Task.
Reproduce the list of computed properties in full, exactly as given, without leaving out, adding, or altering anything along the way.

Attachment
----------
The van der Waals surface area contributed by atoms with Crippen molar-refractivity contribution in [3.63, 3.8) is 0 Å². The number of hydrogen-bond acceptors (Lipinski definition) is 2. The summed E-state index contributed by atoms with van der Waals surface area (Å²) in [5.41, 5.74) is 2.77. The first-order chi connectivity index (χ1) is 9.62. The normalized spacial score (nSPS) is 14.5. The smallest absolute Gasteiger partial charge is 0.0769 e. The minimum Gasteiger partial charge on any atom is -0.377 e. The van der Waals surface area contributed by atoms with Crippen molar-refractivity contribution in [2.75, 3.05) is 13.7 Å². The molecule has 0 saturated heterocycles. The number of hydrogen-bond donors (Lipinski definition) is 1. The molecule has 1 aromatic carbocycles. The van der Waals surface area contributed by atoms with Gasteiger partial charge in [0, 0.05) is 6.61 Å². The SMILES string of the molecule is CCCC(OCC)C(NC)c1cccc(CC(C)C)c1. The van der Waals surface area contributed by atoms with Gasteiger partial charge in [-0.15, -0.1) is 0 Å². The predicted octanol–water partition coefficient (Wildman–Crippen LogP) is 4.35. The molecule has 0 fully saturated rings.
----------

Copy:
The van der Waals surface area contributed by atoms with Crippen molar-refractivity contribution in [3.63, 3.8) is 0 Å². The number of hydrogen-bond acceptors (Lipinski definition) is 2. The summed E-state index contributed by atoms with van der Waals surface area (Å²) in [5.41, 5.74) is 2.77. The first-order chi connectivity index (χ1) is 9.62. The normalized spacial score (nSPS) is 14.5. The smallest absolute Gasteiger partial charge is 0.0769 e. The minimum Gasteiger partial charge on any atom is -0.377 e. The van der Waals surface area contributed by atoms with Crippen molar-refractivity contribution in [2.75, 3.05) is 13.7 Å². The molecule has 0 saturated heterocycles. The number of hydrogen-bond donors (Lipinski definition) is 1. The molecule has 1 aromatic carbocycles. The van der Waals surface area contributed by atoms with Gasteiger partial charge in [0, 0.05) is 6.61 Å². The SMILES string of the molecule is CCCC(OCC)C(NC)c1cccc(CC(C)C)c1. The van der Waals surface area contributed by atoms with Gasteiger partial charge in [-0.15, -0.1) is 0 Å². The predicted octanol–water partition coefficient (Wildman–Crippen LogP) is 4.35. The molecule has 0 fully saturated rings.